Eating disorders impact the health of thousands of teenagers across the United States each year. A few questions we must ask ourselves are: What exactly is binge eating? How does one go about seeking binge eating disorder treatment? Lastly, how dangerous is it to the health and well-being of a young person?
Many teens who struggle with binge eating disorder never get the treatment they need because they don’t report the problem and their families don’t notice what’s going on.
Much like bulimia nervosa, those living with binge eating problems often go through bouts of uncontrollable eating that usually last fewer than two hours and involve a large amount of food. They can’t control it and they can’t stop, often doing the binging in private in order to avoid embarrassment.
Binge Eating and Guilt
Binge eaters do not purge their food after bingeing as a bulimic might. Rather, a binge eater will simply eat and feel guilty about it later. Many binge eaters are morbidly obese or incredibly overweight as a result and have an incredibly difficult time losing the weight and keeping it off.
Contact Newport Academy today to learn more about our teen binge eating disorder treatment program. We can help you help your child get on the road to healing.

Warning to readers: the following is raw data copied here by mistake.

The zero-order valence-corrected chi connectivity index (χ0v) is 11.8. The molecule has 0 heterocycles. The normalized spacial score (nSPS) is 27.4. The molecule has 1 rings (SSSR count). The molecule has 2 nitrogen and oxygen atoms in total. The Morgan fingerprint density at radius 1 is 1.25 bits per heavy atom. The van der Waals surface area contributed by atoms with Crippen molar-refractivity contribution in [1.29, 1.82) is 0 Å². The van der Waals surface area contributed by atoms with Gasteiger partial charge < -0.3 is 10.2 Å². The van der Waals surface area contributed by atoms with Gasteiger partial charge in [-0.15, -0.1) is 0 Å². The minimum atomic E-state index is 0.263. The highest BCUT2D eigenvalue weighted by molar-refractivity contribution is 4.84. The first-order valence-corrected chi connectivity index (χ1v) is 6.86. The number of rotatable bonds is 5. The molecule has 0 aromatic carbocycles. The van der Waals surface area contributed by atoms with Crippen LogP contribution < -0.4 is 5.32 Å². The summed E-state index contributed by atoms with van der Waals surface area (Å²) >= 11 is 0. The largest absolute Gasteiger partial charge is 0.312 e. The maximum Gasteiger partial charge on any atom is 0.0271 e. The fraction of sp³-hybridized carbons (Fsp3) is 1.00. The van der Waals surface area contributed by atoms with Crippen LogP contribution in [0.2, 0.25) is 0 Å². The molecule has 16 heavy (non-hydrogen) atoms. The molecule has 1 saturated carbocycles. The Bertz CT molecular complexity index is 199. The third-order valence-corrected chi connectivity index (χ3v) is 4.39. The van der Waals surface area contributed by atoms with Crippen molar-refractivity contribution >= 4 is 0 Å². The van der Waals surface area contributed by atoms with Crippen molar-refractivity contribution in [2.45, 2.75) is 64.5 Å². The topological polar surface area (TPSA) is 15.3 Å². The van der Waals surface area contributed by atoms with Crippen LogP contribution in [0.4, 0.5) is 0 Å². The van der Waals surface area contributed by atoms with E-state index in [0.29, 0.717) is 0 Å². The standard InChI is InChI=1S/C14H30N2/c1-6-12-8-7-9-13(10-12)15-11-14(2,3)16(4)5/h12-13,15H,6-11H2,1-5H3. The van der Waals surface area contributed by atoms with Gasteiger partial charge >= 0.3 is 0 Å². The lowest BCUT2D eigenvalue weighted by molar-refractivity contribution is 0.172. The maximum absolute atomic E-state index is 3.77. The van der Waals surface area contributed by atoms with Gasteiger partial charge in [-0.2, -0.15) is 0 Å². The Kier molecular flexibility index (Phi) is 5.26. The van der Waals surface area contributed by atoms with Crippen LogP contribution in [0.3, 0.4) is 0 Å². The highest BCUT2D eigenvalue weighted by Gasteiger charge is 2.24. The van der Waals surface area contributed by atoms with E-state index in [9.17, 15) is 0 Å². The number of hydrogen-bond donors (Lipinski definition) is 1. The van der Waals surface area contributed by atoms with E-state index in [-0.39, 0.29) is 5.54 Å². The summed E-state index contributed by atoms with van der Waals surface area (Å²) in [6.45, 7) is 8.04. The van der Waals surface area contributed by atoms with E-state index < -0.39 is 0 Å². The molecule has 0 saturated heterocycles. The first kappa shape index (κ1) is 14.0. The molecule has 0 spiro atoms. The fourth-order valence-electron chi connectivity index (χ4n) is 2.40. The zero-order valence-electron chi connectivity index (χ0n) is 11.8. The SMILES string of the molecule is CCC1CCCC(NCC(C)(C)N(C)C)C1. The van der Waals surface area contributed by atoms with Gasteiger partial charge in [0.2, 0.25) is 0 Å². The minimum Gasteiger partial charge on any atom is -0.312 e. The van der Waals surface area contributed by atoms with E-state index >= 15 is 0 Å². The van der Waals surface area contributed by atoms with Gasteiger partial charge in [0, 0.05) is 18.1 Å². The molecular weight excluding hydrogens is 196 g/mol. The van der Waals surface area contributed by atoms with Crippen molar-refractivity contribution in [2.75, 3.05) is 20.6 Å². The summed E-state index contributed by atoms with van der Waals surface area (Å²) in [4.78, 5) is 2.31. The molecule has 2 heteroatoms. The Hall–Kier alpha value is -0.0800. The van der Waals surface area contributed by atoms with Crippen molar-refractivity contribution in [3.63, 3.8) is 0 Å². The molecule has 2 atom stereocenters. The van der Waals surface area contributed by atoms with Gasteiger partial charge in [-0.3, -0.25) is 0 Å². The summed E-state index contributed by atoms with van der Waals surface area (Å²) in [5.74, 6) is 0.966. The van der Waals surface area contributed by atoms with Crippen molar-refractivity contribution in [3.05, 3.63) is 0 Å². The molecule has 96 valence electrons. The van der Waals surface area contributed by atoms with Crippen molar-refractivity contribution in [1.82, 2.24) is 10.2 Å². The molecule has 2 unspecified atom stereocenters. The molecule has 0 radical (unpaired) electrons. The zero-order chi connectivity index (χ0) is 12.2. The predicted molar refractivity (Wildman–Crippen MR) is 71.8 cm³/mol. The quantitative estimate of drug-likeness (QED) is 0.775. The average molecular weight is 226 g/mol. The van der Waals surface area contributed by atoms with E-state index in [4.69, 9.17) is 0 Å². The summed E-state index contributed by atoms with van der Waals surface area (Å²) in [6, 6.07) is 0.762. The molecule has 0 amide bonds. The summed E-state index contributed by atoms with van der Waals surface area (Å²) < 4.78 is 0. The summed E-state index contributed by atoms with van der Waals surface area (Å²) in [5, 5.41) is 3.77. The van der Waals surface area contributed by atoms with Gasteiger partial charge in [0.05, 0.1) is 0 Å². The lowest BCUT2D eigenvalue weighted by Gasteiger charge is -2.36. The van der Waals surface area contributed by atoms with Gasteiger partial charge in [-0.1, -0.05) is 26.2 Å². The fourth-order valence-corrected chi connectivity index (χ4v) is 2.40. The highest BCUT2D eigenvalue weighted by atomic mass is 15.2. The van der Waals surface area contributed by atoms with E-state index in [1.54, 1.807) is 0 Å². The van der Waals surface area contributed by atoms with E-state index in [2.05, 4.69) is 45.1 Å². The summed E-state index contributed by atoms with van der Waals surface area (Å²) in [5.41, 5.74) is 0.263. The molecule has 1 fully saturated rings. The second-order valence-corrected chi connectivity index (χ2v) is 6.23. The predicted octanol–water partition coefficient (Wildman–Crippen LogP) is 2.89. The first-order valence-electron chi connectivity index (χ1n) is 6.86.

What Is a Binge Eating Disorder?
Binge eating is similar to bulimia, but without the purging behavior that follows eating. Individuals who suffer from binge eating disorder often experience extreme weight gain and may suffer from a variety of health problems including diabetes. The binge eater feels a profound lack of control over their eating habits.
How Binge Eating Affects Teenagers
A growing problem in the teen community, adolescent binge eating is now listed just behind anorexia and bulimia in terms of frequency in those between the ages of 12 and 17, according to the National Eating Disorders Organization.
The teen binge eater will engage in the behavior alone, away from friends and family.
They eat whether they are hungry or full, and often feel ashamed of their actions immediately following the behavior.
Binge eating is different from other eating disorders in that it strikes young men and women almost equally (as opposed to bulimia and anorexia which are found predominantly in girls and young women).
Why Do Teens Develop Binge Eating Disorders?
There a number of environmental and emotional reasons why teenagers develop binge eating disorders, according to WomensHealth.gov including:
- Stress at school
- Relationship problems
- Conflict at home
- Mental health issues such as depression or anxiety
- Genetic predisposition for the condition
With the exception of genetic issues, all these cases involve teens who use eating as a means of self-medicating. It is an attempt to combat the pain that they are experiencing in their lives for a variety of reasons.
Eating provides comfort; it is a way to cope with stress and anxiety.
When Should You Seek Binge Eating Disorder Treatment?